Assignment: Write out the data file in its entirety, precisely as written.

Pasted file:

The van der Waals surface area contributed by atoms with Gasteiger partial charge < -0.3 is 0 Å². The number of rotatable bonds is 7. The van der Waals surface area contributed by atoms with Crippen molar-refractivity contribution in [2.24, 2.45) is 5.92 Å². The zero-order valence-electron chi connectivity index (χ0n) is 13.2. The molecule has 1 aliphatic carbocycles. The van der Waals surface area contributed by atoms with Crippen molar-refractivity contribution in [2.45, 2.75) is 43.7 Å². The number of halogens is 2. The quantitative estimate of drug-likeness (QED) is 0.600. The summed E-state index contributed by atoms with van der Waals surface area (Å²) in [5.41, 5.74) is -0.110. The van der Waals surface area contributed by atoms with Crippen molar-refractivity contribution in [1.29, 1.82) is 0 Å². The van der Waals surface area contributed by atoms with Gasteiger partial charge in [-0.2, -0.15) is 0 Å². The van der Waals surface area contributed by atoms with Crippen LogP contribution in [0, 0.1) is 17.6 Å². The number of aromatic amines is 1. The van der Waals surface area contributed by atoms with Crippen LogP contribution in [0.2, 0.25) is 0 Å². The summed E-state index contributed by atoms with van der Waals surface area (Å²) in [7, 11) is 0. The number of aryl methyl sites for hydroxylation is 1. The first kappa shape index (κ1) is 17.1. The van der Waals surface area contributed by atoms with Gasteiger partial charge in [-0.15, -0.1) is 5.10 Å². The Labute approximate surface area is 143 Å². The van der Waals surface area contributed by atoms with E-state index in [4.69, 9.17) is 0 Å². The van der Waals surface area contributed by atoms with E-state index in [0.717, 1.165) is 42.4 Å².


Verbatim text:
The van der Waals surface area contributed by atoms with Gasteiger partial charge < -0.3 is 0 Å². The number of rotatable bonds is 7. The van der Waals surface area contributed by atoms with Crippen molar-refractivity contribution in [2.24, 2.45) is 5.92 Å². The zero-order valence-electron chi connectivity index (χ0n) is 13.2. The molecule has 1 aliphatic carbocycles. The van der Waals surface area contributed by atoms with Crippen molar-refractivity contribution in [2.45, 2.75) is 43.7 Å². The number of halogens is 2. The quantitative estimate of drug-likeness (QED) is 0.600. The summed E-state index contributed by atoms with van der Waals surface area (Å²) in [5.41, 5.74) is -0.110. The van der Waals surface area contributed by atoms with Crippen molar-refractivity contribution in [1.29, 1.82) is 0 Å². The van der Waals surface area contributed by atoms with Gasteiger partial charge in [-0.2, -0.15) is 0 Å². The van der Waals surface area contributed by atoms with Crippen LogP contribution in [0, 0.1) is 17.6 Å². The number of aromatic amines is 1. The van der Waals surface area contributed by atoms with Crippen LogP contribution in [0.2, 0.25) is 0 Å². The summed E-state index contributed by atoms with van der Waals surface area (Å²) in [7, 11) is 0. The number of aryl methyl sites for hydroxylation is 1. The first kappa shape index (κ1) is 17.1. The van der Waals surface area contributed by atoms with Gasteiger partial charge in [-0.15, -0.1) is 5.10 Å². The Labute approximate surface area is 143 Å². The van der Waals surface area contributed by atoms with E-state index in [4.69, 9.17) is 0 Å². The van der Waals surface area contributed by atoms with E-state index in [0.717, 1.165) is 42.4 Å².